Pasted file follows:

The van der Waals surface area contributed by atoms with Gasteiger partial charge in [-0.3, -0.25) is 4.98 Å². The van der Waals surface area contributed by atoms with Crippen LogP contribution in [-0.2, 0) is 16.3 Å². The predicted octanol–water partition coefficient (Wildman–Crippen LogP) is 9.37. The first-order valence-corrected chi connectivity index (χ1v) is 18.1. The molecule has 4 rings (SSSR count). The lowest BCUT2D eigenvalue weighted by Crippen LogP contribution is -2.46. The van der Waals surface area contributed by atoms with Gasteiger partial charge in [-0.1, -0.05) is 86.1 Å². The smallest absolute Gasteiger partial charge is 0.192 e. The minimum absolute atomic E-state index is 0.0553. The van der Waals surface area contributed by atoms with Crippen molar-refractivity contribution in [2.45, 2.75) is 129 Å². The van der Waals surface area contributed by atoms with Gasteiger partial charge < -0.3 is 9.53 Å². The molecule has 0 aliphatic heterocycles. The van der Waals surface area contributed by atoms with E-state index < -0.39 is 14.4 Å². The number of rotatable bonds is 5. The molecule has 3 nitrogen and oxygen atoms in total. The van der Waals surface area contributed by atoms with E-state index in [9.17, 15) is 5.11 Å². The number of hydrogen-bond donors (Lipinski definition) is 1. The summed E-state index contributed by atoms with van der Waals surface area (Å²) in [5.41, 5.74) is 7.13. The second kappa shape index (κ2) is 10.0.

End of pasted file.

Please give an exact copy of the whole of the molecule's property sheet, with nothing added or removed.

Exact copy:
The van der Waals surface area contributed by atoms with Gasteiger partial charge in [-0.3, -0.25) is 4.98 Å². The van der Waals surface area contributed by atoms with Crippen LogP contribution in [-0.2, 0) is 16.3 Å². The predicted octanol–water partition coefficient (Wildman–Crippen LogP) is 9.37. The first-order valence-corrected chi connectivity index (χ1v) is 18.1. The molecule has 4 rings (SSSR count). The lowest BCUT2D eigenvalue weighted by Crippen LogP contribution is -2.46. The van der Waals surface area contributed by atoms with Gasteiger partial charge in [-0.1, -0.05) is 86.1 Å². The smallest absolute Gasteiger partial charge is 0.192 e. The minimum absolute atomic E-state index is 0.0553. The van der Waals surface area contributed by atoms with Crippen molar-refractivity contribution in [2.45, 2.75) is 129 Å². The van der Waals surface area contributed by atoms with Gasteiger partial charge < -0.3 is 9.53 Å². The molecule has 0 aliphatic heterocycles. The van der Waals surface area contributed by atoms with E-state index < -0.39 is 14.4 Å². The number of rotatable bonds is 5. The molecule has 3 nitrogen and oxygen atoms in total. The van der Waals surface area contributed by atoms with E-state index in [9.17, 15) is 5.11 Å². The number of hydrogen-bond donors (Lipinski definition) is 1. The summed E-state index contributed by atoms with van der Waals surface area (Å²) in [5.41, 5.74) is 7.13. The second kappa shape index (κ2) is 10.0.